Finally, I think you’re not giving us enough credit for thinking through the political challenges to urban land use deregulation. I’m well aware of the entrenched interests opposing it, and the most promising solution I’ve seen is to shift the level of governance upwards. Washington and Oregon have much stronger state-level planning laws than California, and permit about twice as much housing as a result, with much lower urban housing prices. Ontario also has strong provincial planning, and Toronto has a torrential housing stock growth rate and very low housing prices compared to similar US cities. And in Japan, the central government has a huge hand in land use regulation and localities are relatively powerless, and Japan is literally the market urbanist promised land, which a mind-blowing housing stock growth rate in Tokyo, to the point where their private railroads are profitable and one is able to undertake an incredible capital expansion project, practically without subsidies.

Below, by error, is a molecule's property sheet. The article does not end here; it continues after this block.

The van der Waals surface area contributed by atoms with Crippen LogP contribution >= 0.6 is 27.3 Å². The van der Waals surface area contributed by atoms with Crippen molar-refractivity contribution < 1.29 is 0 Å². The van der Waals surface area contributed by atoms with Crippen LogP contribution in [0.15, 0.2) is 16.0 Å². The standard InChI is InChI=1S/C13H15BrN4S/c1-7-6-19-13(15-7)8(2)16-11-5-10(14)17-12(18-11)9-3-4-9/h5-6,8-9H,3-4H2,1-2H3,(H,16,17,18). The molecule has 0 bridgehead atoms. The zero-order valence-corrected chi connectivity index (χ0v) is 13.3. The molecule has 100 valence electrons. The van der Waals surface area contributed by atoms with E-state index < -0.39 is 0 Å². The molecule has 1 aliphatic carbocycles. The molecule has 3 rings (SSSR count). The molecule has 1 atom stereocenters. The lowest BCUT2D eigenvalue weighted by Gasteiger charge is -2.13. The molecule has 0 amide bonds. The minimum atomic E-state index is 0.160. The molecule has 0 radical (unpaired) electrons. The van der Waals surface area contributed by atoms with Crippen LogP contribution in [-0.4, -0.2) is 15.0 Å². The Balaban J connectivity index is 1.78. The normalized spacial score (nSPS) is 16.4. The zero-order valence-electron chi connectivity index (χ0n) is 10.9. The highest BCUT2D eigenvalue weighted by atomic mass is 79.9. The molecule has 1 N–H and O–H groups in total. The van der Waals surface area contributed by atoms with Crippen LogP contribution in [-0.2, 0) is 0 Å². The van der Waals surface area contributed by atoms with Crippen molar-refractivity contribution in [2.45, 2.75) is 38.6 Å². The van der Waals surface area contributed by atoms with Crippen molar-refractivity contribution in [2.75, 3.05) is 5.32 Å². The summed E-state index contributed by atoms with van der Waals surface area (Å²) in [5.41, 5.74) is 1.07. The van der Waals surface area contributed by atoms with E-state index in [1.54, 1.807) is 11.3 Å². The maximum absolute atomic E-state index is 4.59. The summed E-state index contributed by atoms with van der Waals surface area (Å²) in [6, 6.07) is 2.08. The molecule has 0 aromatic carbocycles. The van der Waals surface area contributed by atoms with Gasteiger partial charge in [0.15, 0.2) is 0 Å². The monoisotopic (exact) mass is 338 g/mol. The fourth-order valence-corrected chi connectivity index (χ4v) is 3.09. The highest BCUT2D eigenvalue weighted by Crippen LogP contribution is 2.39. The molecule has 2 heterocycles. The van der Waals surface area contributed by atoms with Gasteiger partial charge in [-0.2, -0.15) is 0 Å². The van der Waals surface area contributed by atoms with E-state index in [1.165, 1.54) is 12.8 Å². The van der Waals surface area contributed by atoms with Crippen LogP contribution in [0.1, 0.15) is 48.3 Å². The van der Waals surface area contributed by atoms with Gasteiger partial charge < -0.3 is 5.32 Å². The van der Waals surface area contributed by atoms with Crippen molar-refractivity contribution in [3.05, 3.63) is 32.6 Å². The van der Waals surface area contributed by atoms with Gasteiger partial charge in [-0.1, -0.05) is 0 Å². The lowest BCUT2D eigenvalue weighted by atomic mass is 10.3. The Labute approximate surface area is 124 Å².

The pointer is from Reihan. And here is a story from my own northern Virginia: “The century-old congregation decided to sell its building, parking lot and grounds to the Arlington Partnership for Affordable Housing, which will tear down the stone structure and replace it with 173 affordable apartments.” Bravo.